YUKON, Oklahoma — Over 150 years ago, a newly baptized convert named Heinrich Eyring dutifully reported for six years of labor in the Indian Territory Mission, in what is now the state of Oklahoma.
Elder Eyring’s pioneer-era, Spirit-sustaining devotion remains emblematic of the thousands of Latter-day Saints who call the Sooner State home.
On Sunday, another Eyring etched his own name here in local Church history.
President Henry B. Eyring — second counselor in the First Presidency and Elder Eyring’s great-grandson — rededicated the Oklahoma City Oklahoma Temple.
“As I walked through the temple and I looked at all motifs that had to do with Oklahoma and the American Indians, I felt my great-grandfather’s spirit,” said President Eyring, pausing with emotion.
Blessings that the 19th-century missionary once promised the people of this region have again been bestowed. Once again, a temple in Oklahoma is welcoming and teaching all who visit.
The Oklahoma City Oklahoma Temple, President Eyring added, reflects the Latter-day Saints who have made this edifice their spiritual shelter for almost two decades.
“This temple has a perfect balance,” he told the Church News. “It is a house for the Lord — and for the people. It has a wonderful feeling.”
The Mountain of the Lord
Almost 19 years have passed since President Eyring’s friend and fellow apostle, President James E. Faust of the First Presidency, dedicated the Oklahoma City Oklahoma Temple on July 30, 2000.
Having a temple in Oklahoma “was a beautiful gift,” said Oklahoma City Oklahoma Stake President Thomas R. Gray.
Once dedicated, the state’s one and only temple forever changed Oklahoma, he added. Testimonies germinated and strengthened. Mothers and fathers and their children were sealed for eternity. People who encountered this small yet stately temple asked to learn more about the restored gospel — and many became Latter-day Saints.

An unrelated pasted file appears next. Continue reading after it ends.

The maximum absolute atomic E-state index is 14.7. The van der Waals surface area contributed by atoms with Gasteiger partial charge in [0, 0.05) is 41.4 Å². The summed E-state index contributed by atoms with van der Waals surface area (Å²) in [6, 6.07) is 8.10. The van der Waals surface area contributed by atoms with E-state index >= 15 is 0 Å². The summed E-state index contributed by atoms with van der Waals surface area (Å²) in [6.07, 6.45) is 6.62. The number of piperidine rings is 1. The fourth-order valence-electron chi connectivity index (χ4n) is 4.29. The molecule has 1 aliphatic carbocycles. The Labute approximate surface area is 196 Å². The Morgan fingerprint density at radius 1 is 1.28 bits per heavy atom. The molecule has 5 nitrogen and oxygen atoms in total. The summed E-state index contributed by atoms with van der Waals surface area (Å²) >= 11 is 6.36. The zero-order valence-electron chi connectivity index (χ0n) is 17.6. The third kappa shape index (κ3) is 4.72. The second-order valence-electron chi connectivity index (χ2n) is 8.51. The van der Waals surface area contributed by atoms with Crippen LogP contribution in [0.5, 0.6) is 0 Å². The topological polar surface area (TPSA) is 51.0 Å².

Meanwhile, “a greater community understanding of the Church since the dedication has led to more respect and acceptance of our faith,” said President Gray. “And for the members, our temple has been a refuge — a place to get away from the chaos of the world and find peace and power.”
The Oklahoma City Oklahoma Temple closed in 2017 for extensive renovations. Members in the temple district made the long drive to temples in neighboring states, even while preparing for the day when their own temple would reopen.
Scores of local Latter-day Saints invited their friends, neighbors and co-workers to the recent open house, which many here said performed miracles in strengthening friendships and inviting discussion.
The temple is found in the suburb community of Yukon, a significant drive from downtown Oklahoma City. Still, over 21,000 people toured the temple during its recent, abbreviated open house — including Oklahoma Gov. Kevin Stitt, U.S. Sen. James Lankford and U.S. Rep. Markwayne Mullin.
“It was also beautiful to have guests from so many different faiths — Jews, Muslims, Catholics, Baptists — who came to the temple,” said local Church public affairs specialist Becky Wilkinson. “We focused on the things that we have in common. … And we found we had much more in common than we had differences.”